I've been trying to follow along with this example in the book "Understanding Delta Sigma Data Converters" and I am completely confused as to how the authors came about the appropriate values for the factors alpha, beta, and gamma.

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It seems like the value of beta was found from dividing x2_max by x1_max and gamma was found from dividing x3_max by x2_max. I am not sure about how alpha was calculated but it appears it was found from dividing 12 by x1_max. I am completely unsure as to how the magnitude was strictly limited to 10, 12, and 14 for x1, x2, and x3. I would think that what should happen is alpha would be found by 10/2.605, beta would be found by 12/2.905, and gamma would be found by 14/43.32. Could anyone explain the logic behind the choice of alpha, beta, and gamma and how it achieves the desired maximum values?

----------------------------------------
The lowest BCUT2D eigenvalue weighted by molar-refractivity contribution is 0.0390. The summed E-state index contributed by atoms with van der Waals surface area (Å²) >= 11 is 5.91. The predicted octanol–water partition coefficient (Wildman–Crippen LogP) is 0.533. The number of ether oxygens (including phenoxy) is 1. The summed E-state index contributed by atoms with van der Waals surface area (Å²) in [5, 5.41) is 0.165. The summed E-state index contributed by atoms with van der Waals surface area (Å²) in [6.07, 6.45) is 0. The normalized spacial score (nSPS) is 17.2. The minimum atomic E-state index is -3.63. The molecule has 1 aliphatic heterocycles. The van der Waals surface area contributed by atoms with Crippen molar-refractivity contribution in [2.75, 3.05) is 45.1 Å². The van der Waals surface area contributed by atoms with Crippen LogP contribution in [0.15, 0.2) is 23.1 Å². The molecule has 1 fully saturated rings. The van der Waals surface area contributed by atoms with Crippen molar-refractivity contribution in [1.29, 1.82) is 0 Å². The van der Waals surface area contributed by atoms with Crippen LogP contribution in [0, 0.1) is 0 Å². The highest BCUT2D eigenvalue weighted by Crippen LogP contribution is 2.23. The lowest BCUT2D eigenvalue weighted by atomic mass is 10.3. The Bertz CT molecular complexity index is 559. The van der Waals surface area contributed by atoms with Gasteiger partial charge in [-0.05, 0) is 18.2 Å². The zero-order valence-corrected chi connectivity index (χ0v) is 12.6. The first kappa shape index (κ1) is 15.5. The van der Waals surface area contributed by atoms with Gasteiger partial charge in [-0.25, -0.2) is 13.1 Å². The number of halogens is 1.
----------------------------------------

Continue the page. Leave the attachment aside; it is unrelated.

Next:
1 Answer 1


I believe it is a typo in the text as the scaling as given results in all nodes being close to 12, not 10, 12 and 14 as described.

The DSM was simulated which resulted in maximum values at the nodes given by $\hat{x_1}$, $\hat{x_2}$, and $\hat{x_3}$ as 2.605, 2.905, and 43.32. As we scale each stage, that scaling would effect the subsequent stages accordingly.

If the first state $\hat{x_1}$ is then scaled by 4.6, this would result in it's maximum value to be close to 12:

$$2.605 \times 4.6 = 11.983$$

That said, note that $\hat{x_2}$ will now also be 4.6 times larger or

$$2.905 \times 4.6 = 13.363$$

Therefore multiplying $\hat{x_2}$ by 0.89 results in a value close to 12:

$$13.363 \times .89 = 11.893$$

Finally, $\hat{x_3}$ will now be $4.6 \times 0.89 = 4.094$ larger or:

$$43.32 \times 4.094 = 177.352$$

Therefore multiplying $\hat{x_3}$ by $\gamma = 0.067$ results in a value close to 12:

$$177.352 \times 0.067 = 11.8825$$


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